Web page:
<Command Name="MSDNNaturalLanguage">
            …
            <ListenFor> {naturalLanguage} </ListenFor>
            …
        </Command>

Both of these elements contain a label inside curly brackets which refers to the PhraseTopic elements defined towards the bottom. First dictatedSearchTerms is defined as:

        <PhraseTopic Label="dictatedSearchTerms" Scenario="Search">
            <Subject> MSDN </Subject>
        </PhraseTopic>

A PhraseTopic is a new element in 8.1 which specifies a topic for large vocabulary definition. What this means is that the voice input goes up to the cloud where it is recognized against the same large vocabulary of words that Cortana uses for its built-in functions. The Scenario attribute is used to guide the recognition. Valid values are “Natural Language”, “Search”, “Short Message”, “Dictation” (the default), “Commands”, and “Form Filling”. The Subject child element specifies a subject specific to the parent PhraseTopic’s Scenario attribute to further refine the relevance of speech recognition results.

So the command that uses this ListenFor definition allows free speech searches in MSDN.

The second ListenFor element has no fixed command terms at all:

<ListenFor> {naturalLanguage} </ListenFor>

Where naturalLanguage is defined as:

        <PhraseTopic Label="naturalLanguage" Scenario="Natural Language">
            <Subject> MSDN </Subject>
        </PhraseTopic>

Effectively, this defines an ‘anything goes’ command, so this can recognize a query such as “I want to know about xyz”. Consider this a free-form alternative to the other, more rigid, command labelled MSDNSearch where the ListenFor elements define fixed components of the speech command (‘Find’, ‘Search’) that must be present for recognition to succeed.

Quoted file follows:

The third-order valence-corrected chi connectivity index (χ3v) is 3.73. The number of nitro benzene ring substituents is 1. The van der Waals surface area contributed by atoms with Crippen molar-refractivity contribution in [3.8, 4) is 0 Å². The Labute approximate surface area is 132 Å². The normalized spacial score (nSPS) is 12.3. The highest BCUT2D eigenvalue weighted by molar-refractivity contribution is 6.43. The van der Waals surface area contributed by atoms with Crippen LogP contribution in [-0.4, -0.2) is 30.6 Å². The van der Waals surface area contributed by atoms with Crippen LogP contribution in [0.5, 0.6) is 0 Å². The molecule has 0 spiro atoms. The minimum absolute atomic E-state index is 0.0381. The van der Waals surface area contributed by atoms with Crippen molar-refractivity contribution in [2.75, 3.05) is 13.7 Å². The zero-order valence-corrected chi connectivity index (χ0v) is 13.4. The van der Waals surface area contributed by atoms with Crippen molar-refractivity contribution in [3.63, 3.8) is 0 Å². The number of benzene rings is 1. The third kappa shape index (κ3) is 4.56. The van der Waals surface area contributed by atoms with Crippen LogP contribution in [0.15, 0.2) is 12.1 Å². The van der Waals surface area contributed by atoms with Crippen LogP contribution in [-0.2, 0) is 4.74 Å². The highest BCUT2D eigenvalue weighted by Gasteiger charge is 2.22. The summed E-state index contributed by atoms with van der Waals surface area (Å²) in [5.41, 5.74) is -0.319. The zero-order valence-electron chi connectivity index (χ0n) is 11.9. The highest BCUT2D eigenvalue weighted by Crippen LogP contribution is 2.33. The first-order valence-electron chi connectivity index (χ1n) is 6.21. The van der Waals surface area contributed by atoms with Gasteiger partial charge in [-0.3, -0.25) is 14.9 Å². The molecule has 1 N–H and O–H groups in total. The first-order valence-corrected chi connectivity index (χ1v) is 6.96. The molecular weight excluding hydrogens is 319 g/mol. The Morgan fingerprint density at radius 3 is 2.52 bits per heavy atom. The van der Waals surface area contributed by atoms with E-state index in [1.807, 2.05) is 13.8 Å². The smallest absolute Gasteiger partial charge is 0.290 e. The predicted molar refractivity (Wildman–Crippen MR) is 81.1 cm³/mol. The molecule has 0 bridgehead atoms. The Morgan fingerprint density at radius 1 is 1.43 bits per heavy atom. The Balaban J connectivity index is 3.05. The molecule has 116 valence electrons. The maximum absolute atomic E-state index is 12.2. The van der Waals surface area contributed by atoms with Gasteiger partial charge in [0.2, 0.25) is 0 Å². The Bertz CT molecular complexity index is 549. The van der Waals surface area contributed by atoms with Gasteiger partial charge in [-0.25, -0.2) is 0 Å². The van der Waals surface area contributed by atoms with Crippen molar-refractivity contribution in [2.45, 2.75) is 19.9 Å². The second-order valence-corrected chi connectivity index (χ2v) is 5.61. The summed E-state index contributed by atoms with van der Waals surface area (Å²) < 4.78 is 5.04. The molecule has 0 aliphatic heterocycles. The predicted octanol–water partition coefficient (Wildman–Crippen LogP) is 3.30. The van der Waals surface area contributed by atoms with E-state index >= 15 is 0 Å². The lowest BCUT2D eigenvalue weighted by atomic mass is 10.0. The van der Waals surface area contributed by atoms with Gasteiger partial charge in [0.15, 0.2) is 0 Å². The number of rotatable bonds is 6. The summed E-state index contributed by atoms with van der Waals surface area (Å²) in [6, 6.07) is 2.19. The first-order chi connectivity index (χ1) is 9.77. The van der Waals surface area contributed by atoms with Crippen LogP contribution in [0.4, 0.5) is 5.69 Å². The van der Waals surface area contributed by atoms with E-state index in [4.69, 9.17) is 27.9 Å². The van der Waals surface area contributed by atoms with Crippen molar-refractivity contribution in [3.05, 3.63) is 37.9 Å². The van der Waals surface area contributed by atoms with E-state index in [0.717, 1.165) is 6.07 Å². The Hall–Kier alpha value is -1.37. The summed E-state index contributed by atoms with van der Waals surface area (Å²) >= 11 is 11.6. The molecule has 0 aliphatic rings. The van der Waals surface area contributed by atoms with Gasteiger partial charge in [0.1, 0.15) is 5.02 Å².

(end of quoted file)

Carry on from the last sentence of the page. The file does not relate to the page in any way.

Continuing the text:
But how then does the app know what it should do when “Natural Language” speech input is recognized? There’s no magic here, you have to code your app to search for elements in the recognized speech that have relevance to that apps problem domain. The MSDN Voice Search sample app (link in the ‘Further Reading’ section at the end) is coded to recognise variants on ‘Take me to the Windows Dev Center’ and if that isn’t found falls back to a default of a search on Bing for whatever speech input was recognized. We’ll look at how this is done in just a moment.

Handing Speech Commands in your app

I’m not going to go into all the coding techniques used to handle voice activation here. Watch the BUILD video (link below in ‘Further Reading’) for an excellent overview of handling voice activation in both Silverlight and Windows Runtime apps, and download the sample app (link also below). But I will just call out how to handle Natural Language input.

The sample app contains the following code for handling this:

        /// <summary>
        /// Given a query string from the user, attempts rudimentary "natural language" string processing in an
        /// effort to derive a specific, curated action from the text; if a match is found, that curated action
        /// is taken. If not, the string is unhandled and should be handled elsewhere.
        /// </summary>
        /// <param name="query"> the query to attempt processing and action upon </param>
        /// <param name="actSilently"> whether or not to only take actions without audio feedback </param>
        /// <returns></returns>
        private bool TryHandleNlQuery(string query, bool actSilently)
        {
            // There are a variety of ways to say things like "I want to go to Windows Phone Dev Center"; let's load
            // some alternatives for the key components of this.
            string[] intentMarkers = AppResources.NaturalLanguageCommandIntentMarkers.Split(new char[] { ';' });
            string[] wpDevCenterNames = AppResources.WPDevCenterNames.Split(new char[] { ';' });

            int intentIndex = -1;
            int destinationIndex = -1;

            Uri destinationUri = null;
            string confirmationTts = null;

            // First we'll try to find a match for the "intent marker," e.g. "go to"
            foreach (string marker in intentMarkers)
            {
                intentIndex = query.IndexOf(marker, StringComparison.InvariantCultureIgnoreCase);
                if (intentIndex >= 0)
                {
                    break;
                }
            }